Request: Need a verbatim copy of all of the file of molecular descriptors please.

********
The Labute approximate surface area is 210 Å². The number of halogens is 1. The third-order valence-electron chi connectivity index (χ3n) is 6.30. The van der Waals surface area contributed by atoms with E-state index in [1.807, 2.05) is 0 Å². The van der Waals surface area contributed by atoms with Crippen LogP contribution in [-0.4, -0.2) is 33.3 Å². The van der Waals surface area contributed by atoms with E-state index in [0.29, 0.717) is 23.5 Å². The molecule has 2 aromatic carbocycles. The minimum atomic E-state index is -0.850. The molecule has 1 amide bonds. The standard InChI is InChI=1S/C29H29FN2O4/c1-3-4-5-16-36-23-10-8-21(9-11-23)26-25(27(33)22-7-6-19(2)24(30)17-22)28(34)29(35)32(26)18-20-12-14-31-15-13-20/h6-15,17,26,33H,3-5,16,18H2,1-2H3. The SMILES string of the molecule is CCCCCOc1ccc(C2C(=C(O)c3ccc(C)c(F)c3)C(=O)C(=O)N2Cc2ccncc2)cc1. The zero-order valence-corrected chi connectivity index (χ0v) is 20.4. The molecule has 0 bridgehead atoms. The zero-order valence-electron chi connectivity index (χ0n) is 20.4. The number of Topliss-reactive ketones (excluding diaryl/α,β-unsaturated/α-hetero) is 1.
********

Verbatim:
The Labute approximate surface area is 210 Å². The number of halogens is 1. The third-order valence-electron chi connectivity index (χ3n) is 6.30. The van der Waals surface area contributed by atoms with E-state index in [1.807, 2.05) is 0 Å². The van der Waals surface area contributed by atoms with Crippen LogP contribution in [-0.4, -0.2) is 33.3 Å². The van der Waals surface area contributed by atoms with E-state index in [0.29, 0.717) is 23.5 Å². The molecule has 2 aromatic carbocycles. The minimum atomic E-state index is -0.850. The molecule has 1 amide bonds. The standard InChI is InChI=1S/C29H29FN2O4/c1-3-4-5-16-36-23-10-8-21(9-11-23)26-25(27(33)22-7-6-19(2)24(30)17-22)28(34)29(35)32(26)18-20-12-14-31-15-13-20/h6-15,17,26,33H,3-5,16,18H2,1-2H3. The SMILES string of the molecule is CCCCCOc1ccc(C2C(=C(O)c3ccc(C)c(F)c3)C(=O)C(=O)N2Cc2ccncc2)cc1. The zero-order valence-corrected chi connectivity index (χ0v) is 20.4. The molecule has 0 bridgehead atoms. The zero-order valence-electron chi connectivity index (χ0n) is 20.4. The number of Topliss-reactive ketones (excluding diaryl/α,β-unsaturated/α-hetero) is 1.